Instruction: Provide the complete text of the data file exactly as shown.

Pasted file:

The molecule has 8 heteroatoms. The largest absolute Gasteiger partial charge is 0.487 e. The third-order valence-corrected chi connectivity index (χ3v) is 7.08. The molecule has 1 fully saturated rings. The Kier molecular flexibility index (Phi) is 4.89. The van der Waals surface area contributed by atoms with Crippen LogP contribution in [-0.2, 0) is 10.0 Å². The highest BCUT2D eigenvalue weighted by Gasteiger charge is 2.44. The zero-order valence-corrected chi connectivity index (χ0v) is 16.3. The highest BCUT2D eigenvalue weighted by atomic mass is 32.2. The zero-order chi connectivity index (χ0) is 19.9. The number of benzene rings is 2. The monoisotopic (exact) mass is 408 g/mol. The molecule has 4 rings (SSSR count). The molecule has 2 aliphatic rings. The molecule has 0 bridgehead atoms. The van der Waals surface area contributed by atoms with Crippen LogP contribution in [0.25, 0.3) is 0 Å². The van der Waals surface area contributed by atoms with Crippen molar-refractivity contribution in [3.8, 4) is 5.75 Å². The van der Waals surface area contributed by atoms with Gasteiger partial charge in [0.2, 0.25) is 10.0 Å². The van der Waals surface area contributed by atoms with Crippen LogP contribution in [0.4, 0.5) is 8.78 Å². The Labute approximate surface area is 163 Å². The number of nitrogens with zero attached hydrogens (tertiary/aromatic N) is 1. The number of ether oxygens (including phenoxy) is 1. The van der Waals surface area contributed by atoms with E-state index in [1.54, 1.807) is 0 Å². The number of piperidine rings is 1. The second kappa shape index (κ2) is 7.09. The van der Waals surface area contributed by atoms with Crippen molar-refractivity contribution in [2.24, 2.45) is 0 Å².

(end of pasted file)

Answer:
The molecule has 8 heteroatoms. The largest absolute Gasteiger partial charge is 0.487 e. The third-order valence-corrected chi connectivity index (χ3v) is 7.08. The molecule has 1 fully saturated rings. The Kier molecular flexibility index (Phi) is 4.89. The van der Waals surface area contributed by atoms with Crippen LogP contribution in [-0.2, 0) is 10.0 Å². The highest BCUT2D eigenvalue weighted by Gasteiger charge is 2.44. The zero-order valence-corrected chi connectivity index (χ0v) is 16.3. The highest BCUT2D eigenvalue weighted by atomic mass is 32.2. The zero-order chi connectivity index (χ0) is 19.9. The number of benzene rings is 2. The monoisotopic (exact) mass is 408 g/mol. The molecule has 4 rings (SSSR count). The molecule has 2 aliphatic rings. The molecule has 0 bridgehead atoms. The van der Waals surface area contributed by atoms with Crippen LogP contribution in [0.25, 0.3) is 0 Å². The van der Waals surface area contributed by atoms with Crippen molar-refractivity contribution in [3.8, 4) is 5.75 Å². The van der Waals surface area contributed by atoms with Gasteiger partial charge in [0.2, 0.25) is 10.0 Å². The van der Waals surface area contributed by atoms with Crippen LogP contribution in [0.4, 0.5) is 8.78 Å². The Labute approximate surface area is 163 Å². The number of nitrogens with zero attached hydrogens (tertiary/aromatic N) is 1. The number of ether oxygens (including phenoxy) is 1. The van der Waals surface area contributed by atoms with E-state index in [1.54, 1.807) is 0 Å². The number of piperidine rings is 1. The second kappa shape index (κ2) is 7.09. The van der Waals surface area contributed by atoms with Crippen molar-refractivity contribution in [2.24, 2.45) is 0 Å².